If you’re expecting an increase in trade, now is the time to start thinking about resourcing your business with the right people to ensure they’re trained up and familiar with your business come the busy time.

While Italian & Sons and Mezzalira have kept all their staff on the payroll during the pandemic, with some help from the first round of JobKeeper, they’re currently having difficulty getting additional, qualified employees, says Trimboli.

Small owners who need assistance getting new hires might be able to make use of the Federal Government’s recently announced JobMaker Hiring Credit scheme.

The scheme offers $200 a week per eligible 16-to-29-year-old hired, and $100 a week for eligible 30-to-35-year-olds, under the proviso they work at least 20 hours per week. However, to be eligible, one of the criteria is that the employee must have received JobSeeker payments, Youth Allowance or Parenting Payment for at least one of the previous three months at the time of hiring.

Many small businesses might usually rely on a flood of transient foreign workers to get them through busy periods, but as this likely won’t be the case this year due to border restrictions, talent sourcing might need a fresh approach.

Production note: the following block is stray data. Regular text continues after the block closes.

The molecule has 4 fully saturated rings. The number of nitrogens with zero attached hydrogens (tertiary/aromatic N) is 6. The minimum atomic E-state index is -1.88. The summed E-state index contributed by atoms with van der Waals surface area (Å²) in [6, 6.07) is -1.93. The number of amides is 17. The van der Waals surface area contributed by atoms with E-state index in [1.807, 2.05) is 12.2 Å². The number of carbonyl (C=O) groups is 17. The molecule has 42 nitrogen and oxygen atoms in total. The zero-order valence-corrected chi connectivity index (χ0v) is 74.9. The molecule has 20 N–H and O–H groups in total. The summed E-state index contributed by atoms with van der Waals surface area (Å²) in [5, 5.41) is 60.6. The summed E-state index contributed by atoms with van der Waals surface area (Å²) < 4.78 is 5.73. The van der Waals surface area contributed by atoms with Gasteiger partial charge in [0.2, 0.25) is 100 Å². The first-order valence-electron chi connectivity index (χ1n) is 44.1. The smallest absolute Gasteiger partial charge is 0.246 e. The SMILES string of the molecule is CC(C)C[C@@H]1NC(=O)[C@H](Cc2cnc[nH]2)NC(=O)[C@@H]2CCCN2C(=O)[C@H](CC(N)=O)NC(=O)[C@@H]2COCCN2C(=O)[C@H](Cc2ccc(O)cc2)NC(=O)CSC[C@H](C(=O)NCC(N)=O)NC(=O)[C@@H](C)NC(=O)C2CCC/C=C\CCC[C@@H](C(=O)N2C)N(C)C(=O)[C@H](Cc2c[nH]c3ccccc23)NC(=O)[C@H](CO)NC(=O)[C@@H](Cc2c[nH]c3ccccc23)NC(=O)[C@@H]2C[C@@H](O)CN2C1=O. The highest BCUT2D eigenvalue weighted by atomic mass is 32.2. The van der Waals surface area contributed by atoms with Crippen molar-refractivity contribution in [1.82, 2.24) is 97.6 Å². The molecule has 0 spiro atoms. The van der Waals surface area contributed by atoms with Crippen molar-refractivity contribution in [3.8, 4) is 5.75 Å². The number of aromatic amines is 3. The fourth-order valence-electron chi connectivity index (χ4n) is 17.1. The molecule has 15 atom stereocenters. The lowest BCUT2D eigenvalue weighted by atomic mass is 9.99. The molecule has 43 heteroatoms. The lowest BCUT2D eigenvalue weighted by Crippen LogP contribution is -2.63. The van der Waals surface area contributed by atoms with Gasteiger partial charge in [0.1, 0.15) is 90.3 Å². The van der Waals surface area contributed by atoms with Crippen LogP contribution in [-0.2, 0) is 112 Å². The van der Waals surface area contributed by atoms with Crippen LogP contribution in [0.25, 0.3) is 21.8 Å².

A cost-effective recruitment method, says O’Toole, is to turn to social media platforms.

“If this is not one of your business strengths, then engage job boards or recruitment specialists,” he adds.

Now is the time to innovate

If small businesses have learnt anything from the pandemic, it’s that an online presence can be essential.

Trimboli’s restaurant launched a fully licensed online pick-up and delivery service and ready-made meal kits to boost income during the lockdown period. He also dipped his toe into wholesale and retail trade and computerised all systems, from dockets to ordering stock.

Trimboli has done the hard yards early. Now he’s more prepared to face the end of year surge with ease.

Final EOY tips

If you’re after some quick ways to start preparing for EOY, O’Toole shares some more nuggets of his advice: